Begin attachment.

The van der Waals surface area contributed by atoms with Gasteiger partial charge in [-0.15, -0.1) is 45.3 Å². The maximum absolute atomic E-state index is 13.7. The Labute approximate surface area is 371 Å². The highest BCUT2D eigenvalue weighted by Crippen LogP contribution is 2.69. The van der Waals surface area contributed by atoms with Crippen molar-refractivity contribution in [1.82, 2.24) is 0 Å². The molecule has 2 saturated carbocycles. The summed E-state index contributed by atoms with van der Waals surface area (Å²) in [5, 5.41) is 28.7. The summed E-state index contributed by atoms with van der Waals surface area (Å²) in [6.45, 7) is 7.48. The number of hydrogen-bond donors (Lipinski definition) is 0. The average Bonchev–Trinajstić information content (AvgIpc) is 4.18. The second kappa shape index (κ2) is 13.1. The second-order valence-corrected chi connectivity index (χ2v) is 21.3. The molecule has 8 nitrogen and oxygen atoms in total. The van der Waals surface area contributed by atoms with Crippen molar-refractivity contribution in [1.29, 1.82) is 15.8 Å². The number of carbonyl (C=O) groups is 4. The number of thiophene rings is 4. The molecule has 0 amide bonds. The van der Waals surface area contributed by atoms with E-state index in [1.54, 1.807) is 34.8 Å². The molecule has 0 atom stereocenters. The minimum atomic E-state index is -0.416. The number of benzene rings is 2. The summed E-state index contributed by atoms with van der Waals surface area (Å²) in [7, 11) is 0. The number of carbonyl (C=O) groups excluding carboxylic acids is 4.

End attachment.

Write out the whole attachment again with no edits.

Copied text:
The van der Waals surface area contributed by atoms with Gasteiger partial charge in [-0.15, -0.1) is 45.3 Å². The maximum absolute atomic E-state index is 13.7. The Labute approximate surface area is 371 Å². The highest BCUT2D eigenvalue weighted by Crippen LogP contribution is 2.69. The van der Waals surface area contributed by atoms with Crippen molar-refractivity contribution in [1.82, 2.24) is 0 Å². The molecule has 2 saturated carbocycles. The summed E-state index contributed by atoms with van der Waals surface area (Å²) in [5, 5.41) is 28.7. The summed E-state index contributed by atoms with van der Waals surface area (Å²) in [6.45, 7) is 7.48. The number of hydrogen-bond donors (Lipinski definition) is 0. The average Bonchev–Trinajstić information content (AvgIpc) is 4.18. The second kappa shape index (κ2) is 13.1. The second-order valence-corrected chi connectivity index (χ2v) is 21.3. The molecule has 8 nitrogen and oxygen atoms in total. The van der Waals surface area contributed by atoms with Crippen molar-refractivity contribution in [1.29, 1.82) is 15.8 Å². The number of carbonyl (C=O) groups is 4. The number of thiophene rings is 4. The molecule has 0 amide bonds. The van der Waals surface area contributed by atoms with E-state index in [1.54, 1.807) is 34.8 Å². The molecule has 0 atom stereocenters. The minimum atomic E-state index is -0.416. The number of benzene rings is 2. The summed E-state index contributed by atoms with van der Waals surface area (Å²) in [7, 11) is 0. The number of carbonyl (C=O) groups excluding carboxylic acids is 4.